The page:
Op-ed views and opinions expressed are solely those of the author.
Make no mistake about it. The time has come to make India a permanent member of the United Nations Security Council. The last three administrations under Presidents Bush, Obama, and Trump each put it on the record that the United States supports India’s bid to be a permanent member of the United Nations Security Council.
Candidate Joe Biden, in a policy paper released by his campaign back in 2020, said a Biden government would push for India to become a permanent United Nations Security Council member. But, unfortunately, in a recent statement by the president’s newly-elected ambassador to the United Nations Linda Thomas-Greenfield, she would only say that it’s a matter of ongoing discussion. So, what’s changed?
Everyone agrees that the UN needs reforms and that the Security Council needs enlargement. India, the world’s largest democracy and the 2nd most populous country with over 1.3 billion people having the 5th largest economy, the 4th largest military, and a nuclear state, also has a large pool of English-speaking technological manpower, must be a permanent member of the UNSC.
In 2006, Biden announced his vision for the future of U.S.-India relations: “My dream is that in 2020, the two closest nations in the world will be India and the United States.” He worked to make that vision a reality while in Congress, working with Democrats and Republicans, to approve the U.S.-India Civil Nuclear Agreement in 2008.
Again, according to his 2020 policy paper, Biden said he would deliver on his longstanding belief that India and the U.S. are natural partners. He said that a Biden administration would place a high priority on continuing to strengthen the U.S.-India partnership.
The 2020 document also said that no common global challenge could be solved without India and the U.S. working as responsible partners. He cited strengthening India’s defense and its capabilities as a counter-terrorism partner, improving health systems and pandemic response, and deepening cooperation in areas such as higher education, space exploration, and humanitarian relief. Moreover, the Obama-Biden administration formally declared support for India’s membership in a reformed and expanded United Nations Security Council. So, again, what’s changed?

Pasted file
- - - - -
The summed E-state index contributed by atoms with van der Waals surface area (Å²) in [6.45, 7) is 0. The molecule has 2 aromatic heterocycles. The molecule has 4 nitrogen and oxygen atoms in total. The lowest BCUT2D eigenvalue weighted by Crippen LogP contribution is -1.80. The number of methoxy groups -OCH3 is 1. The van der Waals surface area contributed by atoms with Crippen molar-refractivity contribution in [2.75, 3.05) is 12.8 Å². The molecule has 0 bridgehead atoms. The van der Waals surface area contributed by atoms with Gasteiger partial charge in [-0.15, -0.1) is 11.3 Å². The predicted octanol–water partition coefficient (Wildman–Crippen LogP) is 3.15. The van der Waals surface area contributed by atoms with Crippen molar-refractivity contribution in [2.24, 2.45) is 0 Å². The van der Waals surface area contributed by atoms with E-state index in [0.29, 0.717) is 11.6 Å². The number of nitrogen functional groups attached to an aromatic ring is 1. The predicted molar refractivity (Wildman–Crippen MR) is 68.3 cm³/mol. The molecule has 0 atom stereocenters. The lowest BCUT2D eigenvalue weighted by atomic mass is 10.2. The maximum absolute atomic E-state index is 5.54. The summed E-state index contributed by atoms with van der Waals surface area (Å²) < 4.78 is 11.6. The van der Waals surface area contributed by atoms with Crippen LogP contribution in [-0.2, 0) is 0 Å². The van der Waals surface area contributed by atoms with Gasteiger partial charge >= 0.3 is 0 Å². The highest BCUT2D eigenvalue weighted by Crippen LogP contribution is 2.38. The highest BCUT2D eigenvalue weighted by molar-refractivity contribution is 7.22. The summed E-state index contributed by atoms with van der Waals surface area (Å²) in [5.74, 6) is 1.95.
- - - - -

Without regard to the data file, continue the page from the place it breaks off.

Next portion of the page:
India deserves a permanent Security Council seat. Why? Precisely because India brings something new to the global table.
It’s made extraordinary contributions to UN peacekeeping operations. Since the beginning of such missions in 1948, India has sent contingents on 49 occasions, contributed close to 200,000 troops, while losing more than 160 of its military personnel while serving as UN peacekeepers.
India also has one of the world’s largest and most successful pharmaceutical industries and has already stepped up in the fight against COVID-19, producing vaccines and other drugs on a mass scale and making them available at cost, especially to the developing world.
Finally, as India prepares to take the UNSC presidency for August, its UN ambassador, T.S. Titumurti, said he will be focusing on three major areas: maritime security, peacekeeping, and counter-terrorism.
No, President Biden needs to keep his promise to India! He and his administration need to do everything possible to ensure India gets a seat as a permanent member of the United Nations Security Council.
Here’s my suggestion. Play hardball. Threaten to withhold all funds to the United Nations until India is made a full partner. The world is a dangerous place, China is a common enemy whose global ambitions must be stopped in their tracks. A true American partnership with India is the only way to accomplish it.
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